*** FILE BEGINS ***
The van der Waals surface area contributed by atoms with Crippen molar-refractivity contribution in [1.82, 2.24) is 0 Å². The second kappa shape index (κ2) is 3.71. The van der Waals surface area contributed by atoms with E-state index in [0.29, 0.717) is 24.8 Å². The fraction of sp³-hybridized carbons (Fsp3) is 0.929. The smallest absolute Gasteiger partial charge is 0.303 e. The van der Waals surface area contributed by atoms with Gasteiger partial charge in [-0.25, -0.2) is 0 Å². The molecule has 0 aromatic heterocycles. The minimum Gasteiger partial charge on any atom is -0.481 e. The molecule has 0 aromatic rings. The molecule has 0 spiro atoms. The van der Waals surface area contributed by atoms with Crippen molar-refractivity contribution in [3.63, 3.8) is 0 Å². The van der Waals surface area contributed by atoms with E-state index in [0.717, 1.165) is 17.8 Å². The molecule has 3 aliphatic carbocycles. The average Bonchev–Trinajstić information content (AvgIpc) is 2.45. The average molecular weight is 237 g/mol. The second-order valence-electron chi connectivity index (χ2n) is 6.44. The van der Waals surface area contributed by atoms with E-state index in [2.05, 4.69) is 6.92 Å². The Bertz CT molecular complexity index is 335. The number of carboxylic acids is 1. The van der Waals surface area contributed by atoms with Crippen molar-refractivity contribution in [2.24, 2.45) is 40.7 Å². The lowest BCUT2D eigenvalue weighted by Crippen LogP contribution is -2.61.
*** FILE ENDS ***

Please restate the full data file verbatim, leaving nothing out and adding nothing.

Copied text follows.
The van der Waals surface area contributed by atoms with Crippen molar-refractivity contribution in [1.82, 2.24) is 0 Å². The second kappa shape index (κ2) is 3.71. The van der Waals surface area contributed by atoms with E-state index in [0.29, 0.717) is 24.8 Å². The fraction of sp³-hybridized carbons (Fsp3) is 0.929. The smallest absolute Gasteiger partial charge is 0.303 e. The van der Waals surface area contributed by atoms with Gasteiger partial charge in [-0.25, -0.2) is 0 Å². The molecule has 0 aromatic heterocycles. The minimum Gasteiger partial charge on any atom is -0.481 e. The molecule has 0 aromatic rings. The molecule has 0 spiro atoms. The van der Waals surface area contributed by atoms with Crippen molar-refractivity contribution in [3.63, 3.8) is 0 Å². The van der Waals surface area contributed by atoms with E-state index in [0.717, 1.165) is 17.8 Å². The molecule has 3 aliphatic carbocycles. The average Bonchev–Trinajstić information content (AvgIpc) is 2.45. The average molecular weight is 237 g/mol. The second-order valence-electron chi connectivity index (χ2n) is 6.44. The van der Waals surface area contributed by atoms with E-state index in [2.05, 4.69) is 6.92 Å². The Bertz CT molecular complexity index is 335. The number of carboxylic acids is 1. The van der Waals surface area contributed by atoms with Crippen molar-refractivity contribution in [2.24, 2.45) is 40.7 Å². The lowest BCUT2D eigenvalue weighted by Crippen LogP contribution is -2.61.